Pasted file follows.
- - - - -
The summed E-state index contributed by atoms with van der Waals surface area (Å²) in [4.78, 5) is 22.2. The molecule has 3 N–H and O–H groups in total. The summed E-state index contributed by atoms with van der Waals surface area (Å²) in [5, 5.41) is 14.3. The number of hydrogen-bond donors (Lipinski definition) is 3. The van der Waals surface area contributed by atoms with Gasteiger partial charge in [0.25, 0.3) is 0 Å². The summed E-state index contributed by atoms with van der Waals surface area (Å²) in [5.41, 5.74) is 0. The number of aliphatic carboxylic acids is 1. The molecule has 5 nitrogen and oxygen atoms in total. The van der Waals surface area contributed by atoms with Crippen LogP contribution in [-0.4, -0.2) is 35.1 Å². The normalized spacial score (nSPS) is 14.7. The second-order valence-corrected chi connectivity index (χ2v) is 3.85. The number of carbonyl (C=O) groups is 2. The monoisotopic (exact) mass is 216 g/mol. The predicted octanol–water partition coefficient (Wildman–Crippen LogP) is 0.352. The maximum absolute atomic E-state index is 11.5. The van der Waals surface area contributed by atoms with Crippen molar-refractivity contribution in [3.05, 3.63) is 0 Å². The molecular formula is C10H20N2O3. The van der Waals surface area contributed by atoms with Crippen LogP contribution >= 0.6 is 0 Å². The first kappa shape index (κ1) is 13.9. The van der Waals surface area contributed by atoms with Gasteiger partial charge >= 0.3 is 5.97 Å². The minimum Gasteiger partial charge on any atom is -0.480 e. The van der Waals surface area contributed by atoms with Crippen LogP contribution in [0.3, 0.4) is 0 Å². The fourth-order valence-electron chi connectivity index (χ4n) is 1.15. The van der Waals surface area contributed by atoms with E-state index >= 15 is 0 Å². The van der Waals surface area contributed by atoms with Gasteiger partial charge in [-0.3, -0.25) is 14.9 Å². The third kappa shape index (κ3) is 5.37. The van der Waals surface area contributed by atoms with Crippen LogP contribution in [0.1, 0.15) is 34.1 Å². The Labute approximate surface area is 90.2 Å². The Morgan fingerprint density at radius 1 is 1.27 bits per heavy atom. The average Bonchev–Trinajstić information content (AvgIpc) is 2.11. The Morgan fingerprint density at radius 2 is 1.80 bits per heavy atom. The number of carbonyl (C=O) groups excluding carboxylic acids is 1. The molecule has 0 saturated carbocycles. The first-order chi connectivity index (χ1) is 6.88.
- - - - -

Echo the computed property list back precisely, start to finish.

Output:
The summed E-state index contributed by atoms with van der Waals surface area (Å²) in [4.78, 5) is 22.2. The molecule has 3 N–H and O–H groups in total. The summed E-state index contributed by atoms with van der Waals surface area (Å²) in [5, 5.41) is 14.3. The number of hydrogen-bond donors (Lipinski definition) is 3. The van der Waals surface area contributed by atoms with Gasteiger partial charge in [0.25, 0.3) is 0 Å². The summed E-state index contributed by atoms with van der Waals surface area (Å²) in [5.41, 5.74) is 0. The number of aliphatic carboxylic acids is 1. The molecule has 5 nitrogen and oxygen atoms in total. The van der Waals surface area contributed by atoms with Crippen LogP contribution in [-0.4, -0.2) is 35.1 Å². The normalized spacial score (nSPS) is 14.7. The second-order valence-corrected chi connectivity index (χ2v) is 3.85. The number of carbonyl (C=O) groups is 2. The monoisotopic (exact) mass is 216 g/mol. The predicted octanol–water partition coefficient (Wildman–Crippen LogP) is 0.352. The maximum absolute atomic E-state index is 11.5. The van der Waals surface area contributed by atoms with Crippen molar-refractivity contribution in [3.05, 3.63) is 0 Å². The molecular formula is C10H20N2O3. The van der Waals surface area contributed by atoms with Crippen LogP contribution >= 0.6 is 0 Å². The first kappa shape index (κ1) is 13.9. The van der Waals surface area contributed by atoms with Gasteiger partial charge >= 0.3 is 5.97 Å². The minimum Gasteiger partial charge on any atom is -0.480 e. The van der Waals surface area contributed by atoms with Crippen LogP contribution in [0.3, 0.4) is 0 Å². The fourth-order valence-electron chi connectivity index (χ4n) is 1.15. The van der Waals surface area contributed by atoms with E-state index >= 15 is 0 Å². The van der Waals surface area contributed by atoms with Gasteiger partial charge in [-0.3, -0.25) is 14.9 Å². The third kappa shape index (κ3) is 5.37. The van der Waals surface area contributed by atoms with Crippen LogP contribution in [0.1, 0.15) is 34.1 Å². The Labute approximate surface area is 90.2 Å². The Morgan fingerprint density at radius 1 is 1.27 bits per heavy atom. The average Bonchev–Trinajstić information content (AvgIpc) is 2.11. The Morgan fingerprint density at radius 2 is 1.80 bits per heavy atom. The number of carbonyl (C=O) groups excluding carboxylic acids is 1. The molecule has 0 saturated carbocycles. The first-order chi connectivity index (χ1) is 6.88.